The initial hypothesis was that since in the motion the foot is only at its lowest point for 1/3 of a crank revolution should be able to have 3 instead of the typical 6 legs (removing static stability but hopefully increasing maneuverability by making it easy to turn vs the 2 points of contact with more than 3 legs)
What I didn’t consider is that for 3 legs to operate smoothly requires the bike to remain perfectly vertical, which is not possible (at least at slow speeds). As you pedal and the contact point moves the bike naturally leans left or right, when you transition from the left foot to the right foot being on the ground with the bike leaning to the right there is a jolt as the right foot is now lifting the bike vertically the lean amount.
I forgot to finish the welds on the crankshaft and the 4 tacs were not enough to hold the torque, broke while starting so nothing else was damaged, just need to reweld it
Also threw some pins in the main axle as I noticed it had started to walk it’s way out previously, need to pick up some cotter pins to replace the rod + painters tape
While testing the middle upper leg snapped
A lack of attention to needed clearance on the feet that I added plus no safety factor in the low grade home depot plywood lead to the failure, here you can see the 4 frames where I think the far right foot collided with the middle leg as it was going forward. Despite the bike crank moving the whole time you can see crankshaft stop moving for a frame while the leg frame bends, along with the uneven movement of the right foot
Here is the full video with those frames happening just after 07 seconds, its more obvious with the sound of it hitting. It hits again at 09 seconds which is when the plywood breaks. There was a solid 2 seconds of it working fine at the beginning…
These are the main source of the failure, making these steel tube + rubber feet ~3/4" narrower would probably have resulted in success, during static testing they clear with 1/4" inch but during normal movement but there is considerable flex in the plywood as its moving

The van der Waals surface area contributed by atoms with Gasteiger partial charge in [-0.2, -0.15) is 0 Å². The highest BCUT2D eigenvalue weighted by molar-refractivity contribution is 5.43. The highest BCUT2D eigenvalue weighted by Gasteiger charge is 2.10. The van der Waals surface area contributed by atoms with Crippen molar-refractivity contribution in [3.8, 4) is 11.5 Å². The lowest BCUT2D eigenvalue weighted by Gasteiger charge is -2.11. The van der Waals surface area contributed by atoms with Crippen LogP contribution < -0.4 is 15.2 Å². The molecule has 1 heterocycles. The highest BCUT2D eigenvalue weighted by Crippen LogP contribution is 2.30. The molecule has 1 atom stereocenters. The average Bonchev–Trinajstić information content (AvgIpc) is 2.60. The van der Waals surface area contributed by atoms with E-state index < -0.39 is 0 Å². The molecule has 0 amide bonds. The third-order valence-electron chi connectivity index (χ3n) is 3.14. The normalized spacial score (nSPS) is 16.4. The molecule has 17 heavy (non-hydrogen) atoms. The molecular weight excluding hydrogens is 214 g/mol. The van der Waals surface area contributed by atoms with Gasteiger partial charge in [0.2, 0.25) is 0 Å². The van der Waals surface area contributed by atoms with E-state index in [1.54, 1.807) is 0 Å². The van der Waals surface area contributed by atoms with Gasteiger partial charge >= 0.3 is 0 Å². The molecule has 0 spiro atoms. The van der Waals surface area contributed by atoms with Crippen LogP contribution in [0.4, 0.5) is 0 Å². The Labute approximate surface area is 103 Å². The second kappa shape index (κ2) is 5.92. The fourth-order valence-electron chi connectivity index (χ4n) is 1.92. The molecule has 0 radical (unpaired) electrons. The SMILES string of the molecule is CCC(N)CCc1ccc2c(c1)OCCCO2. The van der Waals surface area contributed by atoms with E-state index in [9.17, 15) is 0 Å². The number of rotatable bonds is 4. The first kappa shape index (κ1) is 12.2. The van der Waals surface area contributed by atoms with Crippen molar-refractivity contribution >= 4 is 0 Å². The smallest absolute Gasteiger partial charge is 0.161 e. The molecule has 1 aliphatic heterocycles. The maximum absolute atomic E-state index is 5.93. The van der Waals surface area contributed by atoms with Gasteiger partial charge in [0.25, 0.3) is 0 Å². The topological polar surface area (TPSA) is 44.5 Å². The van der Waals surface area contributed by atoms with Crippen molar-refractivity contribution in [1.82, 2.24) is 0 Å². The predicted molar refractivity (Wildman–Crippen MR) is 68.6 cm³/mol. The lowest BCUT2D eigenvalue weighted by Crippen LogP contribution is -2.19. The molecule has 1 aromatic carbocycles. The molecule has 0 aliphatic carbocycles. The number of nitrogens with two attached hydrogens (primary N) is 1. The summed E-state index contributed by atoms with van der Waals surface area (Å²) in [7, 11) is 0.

Options now are to either recut all plywood pieces with not home depot plywood and a slightly stronger top triangle design and angle grind off some of the feet or just say project has been enough fun so far and call it complete.
Came up with a 3rd option, just splint the broken leg and try again
Sliding the main shaft out allows easy disassembly
There are two of the upper triangles here, I used a second one and some of the axles through the bushings to hold the broken one in alignment during the repair, first using some original gorilla glue and then bolting some aluminum flat bar over the break
And cut the feet down and filed down the bolt ends it was catching on
Another thing I realized is that due to the suspension on the front of the bike I am using, when I’m actually on the bike the leg track is not level, this is very bad as you can see from the foot path here
Imagine that diagram moving up a hill to the right, its possible that the foot could come into contact with the ground as its still moving forward (especially if the bike is leaning left or right as that left or right foot is coming forward), this leads to either the mechanism stalling and the foot skipping along the ground or more broken parts. Jansen linkage run in this direction really only works on very flat / level ground.
I used the adjustability designed into the front of the attachment to give the maximum angle I could vs what I was running previously, which could lead to the foot lifting the bike at the end of its travel but it will be less likely to destroy itself if I run across a small bump. There is a slot in the 3d printed Y part where the 2 bolts attach the metal frame to the Y. Since the only other attachment point is the rear bike axle that sliding lets the entire assembly pivot a few degrees. Interesting to note that it is entirely the clamping force of those 2 bolts onto the 3d printed abs that transfers forward force into the bike.
Hey Beesty Boys and Girls… Why not make the legs out of aluminum? Also, would it be practical to have 4 instead of three? (might be more stable.
Yeah… so what’s your point?
You asked why not Aluminum, .375" plate 6061, half the thickness of a sheet of .750" plywood:
I’m guessing he paid about $50 for the sheet of plywood he used. For only about $1,300 (25X) more he could upgrade. That seems like a good reason on a prototype not to use it - unless cost is no object.
I’ll check Garland steel tomorrow… got a dxf?